Boston cop who says she’s heard well with hearing aids for 15 years, is forced out

David Kirkwood
April 23, 2014
Delores Facey in her Facebook photo

Delores Facey as she appears on her Facebook page.

By David H. Kirkwood

BOSTON—Boston Police Detective Delores Facey is the latest cop to be forced into retirement because of hearing loss, even though she insists that with hearing aids, which she has worn for the past 15 years, she is fully capable of performing her duties. The officer, a 19-year veteran of the department, suffered her hearing loss on the job in 1999. On March 31, she was was ordered to turn in her handgun and her federal credentials as a member of an FBI Joint Terrorism Task Force, and was escorted out of that unit’s headquarters in downtown Boston.

Facey, whose hearing loss occurred while she was practicing (without earplugs) a new firearm at the police firing range, says she has normal hearing with her hearing aids, which has enabled her to take on demanding assignments, such as working on the sexual assault unit. Soon after her hearing loss, she was promoted to the rank of detective.

In a last-ditch effort to keep her job, the married mother of 9-year-old triplets filed a lawsuit on April 18, alleging discrimination based on disability, against the City of Boston and the municipal retirement board. Boston police have refused to comment on the case, citing the ongoing litigation.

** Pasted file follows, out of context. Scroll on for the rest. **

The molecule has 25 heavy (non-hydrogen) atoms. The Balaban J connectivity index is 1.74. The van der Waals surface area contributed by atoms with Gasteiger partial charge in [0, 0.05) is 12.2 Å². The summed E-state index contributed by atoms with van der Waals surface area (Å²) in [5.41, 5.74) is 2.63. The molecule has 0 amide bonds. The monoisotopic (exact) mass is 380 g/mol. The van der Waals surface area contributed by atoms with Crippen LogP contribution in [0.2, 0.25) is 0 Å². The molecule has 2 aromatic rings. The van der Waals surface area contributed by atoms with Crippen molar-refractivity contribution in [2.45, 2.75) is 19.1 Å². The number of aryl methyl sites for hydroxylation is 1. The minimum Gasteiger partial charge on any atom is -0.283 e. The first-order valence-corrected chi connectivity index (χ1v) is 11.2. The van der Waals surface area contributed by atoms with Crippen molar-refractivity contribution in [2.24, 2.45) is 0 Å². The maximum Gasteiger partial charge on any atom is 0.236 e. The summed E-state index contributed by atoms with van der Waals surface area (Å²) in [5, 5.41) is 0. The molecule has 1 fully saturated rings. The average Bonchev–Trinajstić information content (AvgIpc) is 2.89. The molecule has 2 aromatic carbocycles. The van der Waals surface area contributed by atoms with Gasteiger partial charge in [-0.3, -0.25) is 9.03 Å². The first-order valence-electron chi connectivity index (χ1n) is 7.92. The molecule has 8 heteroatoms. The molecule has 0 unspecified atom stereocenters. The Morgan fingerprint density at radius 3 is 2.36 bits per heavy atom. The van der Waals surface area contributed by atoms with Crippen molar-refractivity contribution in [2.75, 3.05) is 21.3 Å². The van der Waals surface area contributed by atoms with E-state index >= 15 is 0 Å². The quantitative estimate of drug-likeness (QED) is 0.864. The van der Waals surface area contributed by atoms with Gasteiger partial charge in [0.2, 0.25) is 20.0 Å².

Other law enforcement agencies have taken similar action against police officers who have suffered hearing loss on the job and, rather than hide it, have addressed it with hearing aids.

In a case that has covered, two officers with the New York Police Department were forced into retirement after they began using hearing aids. They filed a complaint with the Equal Employment Opportunity Commission charging that the NYPD policy banning officers from using hearing aids on the job was discriminatory. They also noted that other officers with hearing loss have been able to remain on the job because they did not draw attention to their condition by wearing hearing aids on duty. Their suit has not been resolved.

The outcome was different in Illinois. There the state police originally refused to let a candidate for the cadet corps wear hearing aids while taking the hearing test that all prospective cadets must pass. That policy was challenged in a complaint to the U.S. Department of Justice, which accused the Illinois State Police (ISP) of violating the Americans with Disabilities Act. The state and the Justice Department reached an agreement whereby the ISP would no longer automatically exclude cadet candidates who needed hearing aids, but would consider such applicants on a case-by-case basis.

Ironically, Boston lost a case in 2001 in which it was sued for rejecting a would-be police officer, Richard Dahill, who had worn hearing aids since early childhood. A federal jury ordered the police to allow Dahill to join the department, where he still serves and has risen to the rank of sergeant. The jury also awarded Dahill over $1 million for lost pay and damages.



This is not the first time that Det. Facey, who holds a master’s in criminal justice from Boston University, has faced the threat of a premature end to her career. In 2011 she severely injured her back when she slipped in the shower at a police department gym. Sidelined for more than 2 years, she was advised by a police department nurse to file for retirement. However, she refused to give up.